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Poaching cases down by 90pc, survey shows

By Caroline Chebet | December 31st 2019 at 12:00:00 GMT +0300

Tourists admiring a herd of elephants at Taita Hills Wildlife Sanctuary in Taita Taveta County. [File, Standard]

Elephant and rhino poaching has reduced by 90 per cent in the last seven years, according to statistics from the Kenya Wildlife Service (KWS).

A survey by KWS has revealed a steady decline in such cases between 2012 and 2018, with documented elephant poaching incidents declining from 384 to 38 in the period of study.

According to the survey, 302 elephants were poached in 2013. That reduced to 164 in 2014, 96 in 2015, 86 in 2016 and 80 in 2017.

KWS is however yet to release statistics for this year.

According to the data, 59 rhinos were poached in 2013. Save for this year when poaching intensified in the region, the trend had declined from 30 in 2012 to four cases in 2018.

In 2014, a slight increase was recorded, with 35 rhinos having been lost to poaching, while in 2015, the cases reduced to 11.

The numbers have since been drastically declining, with statistics revealing that 10 rhinos were lost to poaching in 2016 and nine in 2017.

“As a result, Kenya has been able to reduce the level of poaching of iconic species by over 90 per cent in the last six years,” a statement by KWS Director General John Waweru read.

The summary of poaching incidences comes a year after Kenya was delisted by global wildlife regulatory body, Cites, from list of eight countries whose reputation has been tarnished by poaching and illegal trade of ivory.

Currently, the elephant population stands at over 34,000 while the rhino population stands at over 1,000, placing Kenya as the fourth and third respective with the largest country populations in the world.

Despite the milestones in the conservation of elephants and rhinos, KWS noted that human-wildlife conflicts, bushmeat trade and commercial poaching remain a substantial threat to wildlife conservation in the country and the region.

Kenya is listed among key transit hubs for illicit consignments of wildlife and their products, mainly elephant ivory, rhino horn and pangolin scales. KWS, however, noted that application of stringent and deterrent prison sentences, collaboration with Customs and other government agencies are some of the strategies used in the war against wildlife crime.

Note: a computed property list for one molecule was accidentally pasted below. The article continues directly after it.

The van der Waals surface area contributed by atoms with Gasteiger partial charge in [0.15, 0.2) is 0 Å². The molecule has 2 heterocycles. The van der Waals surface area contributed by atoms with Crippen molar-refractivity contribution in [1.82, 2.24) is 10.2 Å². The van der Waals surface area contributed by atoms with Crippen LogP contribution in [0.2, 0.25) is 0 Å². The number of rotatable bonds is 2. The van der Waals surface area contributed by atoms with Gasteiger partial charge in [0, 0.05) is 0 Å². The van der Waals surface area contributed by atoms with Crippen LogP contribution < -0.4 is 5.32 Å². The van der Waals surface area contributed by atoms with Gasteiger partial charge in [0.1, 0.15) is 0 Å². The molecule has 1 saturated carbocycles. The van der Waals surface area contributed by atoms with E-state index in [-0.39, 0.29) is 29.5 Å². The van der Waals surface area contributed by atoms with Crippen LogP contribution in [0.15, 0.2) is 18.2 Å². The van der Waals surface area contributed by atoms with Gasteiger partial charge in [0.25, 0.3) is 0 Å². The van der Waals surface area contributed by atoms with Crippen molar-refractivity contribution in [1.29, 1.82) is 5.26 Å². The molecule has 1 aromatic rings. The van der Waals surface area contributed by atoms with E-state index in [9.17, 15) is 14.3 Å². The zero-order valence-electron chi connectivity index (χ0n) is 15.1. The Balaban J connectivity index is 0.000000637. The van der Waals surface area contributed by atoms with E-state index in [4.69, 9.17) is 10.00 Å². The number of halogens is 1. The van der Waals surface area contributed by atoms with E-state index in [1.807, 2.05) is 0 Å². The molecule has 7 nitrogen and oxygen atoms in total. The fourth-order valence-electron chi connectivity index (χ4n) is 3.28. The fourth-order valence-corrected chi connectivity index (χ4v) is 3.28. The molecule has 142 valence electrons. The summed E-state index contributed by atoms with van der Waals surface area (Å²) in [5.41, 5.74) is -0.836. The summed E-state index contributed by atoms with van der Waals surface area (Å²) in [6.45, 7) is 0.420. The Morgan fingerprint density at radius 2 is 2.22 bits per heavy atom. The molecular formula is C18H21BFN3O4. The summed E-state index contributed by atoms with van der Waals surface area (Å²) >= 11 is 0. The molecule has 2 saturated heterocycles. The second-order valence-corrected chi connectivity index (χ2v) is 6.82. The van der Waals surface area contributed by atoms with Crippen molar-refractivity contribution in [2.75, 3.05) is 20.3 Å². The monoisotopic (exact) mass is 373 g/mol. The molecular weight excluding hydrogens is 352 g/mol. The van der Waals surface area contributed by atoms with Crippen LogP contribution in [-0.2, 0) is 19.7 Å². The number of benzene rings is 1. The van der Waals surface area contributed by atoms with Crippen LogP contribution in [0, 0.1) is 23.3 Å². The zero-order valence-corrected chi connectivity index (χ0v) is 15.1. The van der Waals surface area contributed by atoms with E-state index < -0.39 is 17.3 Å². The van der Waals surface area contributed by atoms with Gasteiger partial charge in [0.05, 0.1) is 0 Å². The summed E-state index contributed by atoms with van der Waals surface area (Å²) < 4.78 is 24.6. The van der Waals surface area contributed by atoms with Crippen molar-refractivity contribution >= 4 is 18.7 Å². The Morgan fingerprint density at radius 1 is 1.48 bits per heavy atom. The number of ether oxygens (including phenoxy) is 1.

In 2018, Kenya was delisted from eight countries notorious in poaching and illegal trade in ivory, alongside Uganda, Tanzania, China, Thailand and Philippines.

The milestones in conservation that helped reduce poaching cases, KWS noted, are attributed to multi-sectoral approaches and cross-border collaborations

“Regionally, cross-border collaboration with Tanzania has been in existence for over two decades. A similar collaboration with Uganda is also being strengthened to address trans-boundary crimes.

“Interpol and Lusaka Agreement Task Force are instrumental in facilitating, coordinating and offering support where crimes of international nature occur,” KWS added.

Incorporation of technology, strengthening specialised security units and capacity building with law enforcement personnel have also contributed to the decline in poaching.

Currently, the use of population census and fitting of transmitters and transponders to elephant and rhino individuals, ear notching of individual rhinos and use of aircraft for monitoring wildlife security surveillance are part of technologies being used to enhance wildlife security.

The milestones in conservation also come in a year when Kenya presented eight proposals, among them on elephants, pancake tortoise, giraffes, wedge fish, shark and teat fishes.

In a statement, KWS said all applications were successful, with big gains including rejection of proposed lifting of international ivory trade ban that had been made by four southern African countries.


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